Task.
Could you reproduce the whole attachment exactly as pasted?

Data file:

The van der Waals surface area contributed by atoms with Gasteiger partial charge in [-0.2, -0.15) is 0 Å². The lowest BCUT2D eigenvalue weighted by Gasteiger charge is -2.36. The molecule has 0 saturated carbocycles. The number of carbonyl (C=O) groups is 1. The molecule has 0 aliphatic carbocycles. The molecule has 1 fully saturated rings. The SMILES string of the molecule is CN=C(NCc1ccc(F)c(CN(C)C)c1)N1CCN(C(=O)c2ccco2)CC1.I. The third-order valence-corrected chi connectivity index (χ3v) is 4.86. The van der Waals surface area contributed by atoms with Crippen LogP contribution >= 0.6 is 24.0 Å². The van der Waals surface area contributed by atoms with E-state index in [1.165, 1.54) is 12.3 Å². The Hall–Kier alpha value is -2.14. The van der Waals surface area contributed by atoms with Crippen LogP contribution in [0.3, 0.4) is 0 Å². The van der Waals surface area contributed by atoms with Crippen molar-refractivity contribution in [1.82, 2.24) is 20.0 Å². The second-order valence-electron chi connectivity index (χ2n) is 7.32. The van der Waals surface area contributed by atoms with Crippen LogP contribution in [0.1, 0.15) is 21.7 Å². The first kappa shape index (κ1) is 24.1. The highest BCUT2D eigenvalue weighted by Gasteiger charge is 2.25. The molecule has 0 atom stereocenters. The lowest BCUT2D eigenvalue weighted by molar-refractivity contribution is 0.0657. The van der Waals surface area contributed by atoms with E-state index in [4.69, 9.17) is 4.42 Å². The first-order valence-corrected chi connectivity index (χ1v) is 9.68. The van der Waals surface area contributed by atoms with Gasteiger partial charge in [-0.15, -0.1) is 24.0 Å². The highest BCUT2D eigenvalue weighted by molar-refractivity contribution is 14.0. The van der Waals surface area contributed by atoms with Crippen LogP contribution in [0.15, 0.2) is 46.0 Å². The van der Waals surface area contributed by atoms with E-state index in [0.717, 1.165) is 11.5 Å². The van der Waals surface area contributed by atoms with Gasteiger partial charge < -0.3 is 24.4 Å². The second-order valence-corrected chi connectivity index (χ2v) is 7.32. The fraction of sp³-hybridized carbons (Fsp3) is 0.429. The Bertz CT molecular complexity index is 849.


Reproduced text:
The van der Waals surface area contributed by atoms with Gasteiger partial charge in [-0.2, -0.15) is 0 Å². The lowest BCUT2D eigenvalue weighted by Gasteiger charge is -2.36. The molecule has 0 saturated carbocycles. The number of carbonyl (C=O) groups is 1. The molecule has 0 aliphatic carbocycles. The molecule has 1 fully saturated rings. The SMILES string of the molecule is CN=C(NCc1ccc(F)c(CN(C)C)c1)N1CCN(C(=O)c2ccco2)CC1.I. The third-order valence-corrected chi connectivity index (χ3v) is 4.86. The van der Waals surface area contributed by atoms with Crippen LogP contribution >= 0.6 is 24.0 Å². The van der Waals surface area contributed by atoms with E-state index in [1.165, 1.54) is 12.3 Å². The Hall–Kier alpha value is -2.14. The van der Waals surface area contributed by atoms with Crippen LogP contribution in [0.3, 0.4) is 0 Å². The van der Waals surface area contributed by atoms with Crippen molar-refractivity contribution in [1.82, 2.24) is 20.0 Å². The second-order valence-electron chi connectivity index (χ2n) is 7.32. The van der Waals surface area contributed by atoms with Crippen LogP contribution in [0.1, 0.15) is 21.7 Å². The first kappa shape index (κ1) is 24.1. The highest BCUT2D eigenvalue weighted by Gasteiger charge is 2.25. The molecule has 0 atom stereocenters. The lowest BCUT2D eigenvalue weighted by molar-refractivity contribution is 0.0657. The van der Waals surface area contributed by atoms with E-state index in [4.69, 9.17) is 4.42 Å². The first-order valence-corrected chi connectivity index (χ1v) is 9.68. The van der Waals surface area contributed by atoms with Gasteiger partial charge in [-0.15, -0.1) is 24.0 Å². The highest BCUT2D eigenvalue weighted by molar-refractivity contribution is 14.0. The van der Waals surface area contributed by atoms with Crippen LogP contribution in [0.15, 0.2) is 46.0 Å². The van der Waals surface area contributed by atoms with E-state index in [0.717, 1.165) is 11.5 Å². The van der Waals surface area contributed by atoms with Gasteiger partial charge < -0.3 is 24.4 Å². The second-order valence-corrected chi connectivity index (χ2v) is 7.32. The fraction of sp³-hybridized carbons (Fsp3) is 0.429. The Bertz CT molecular complexity index is 849.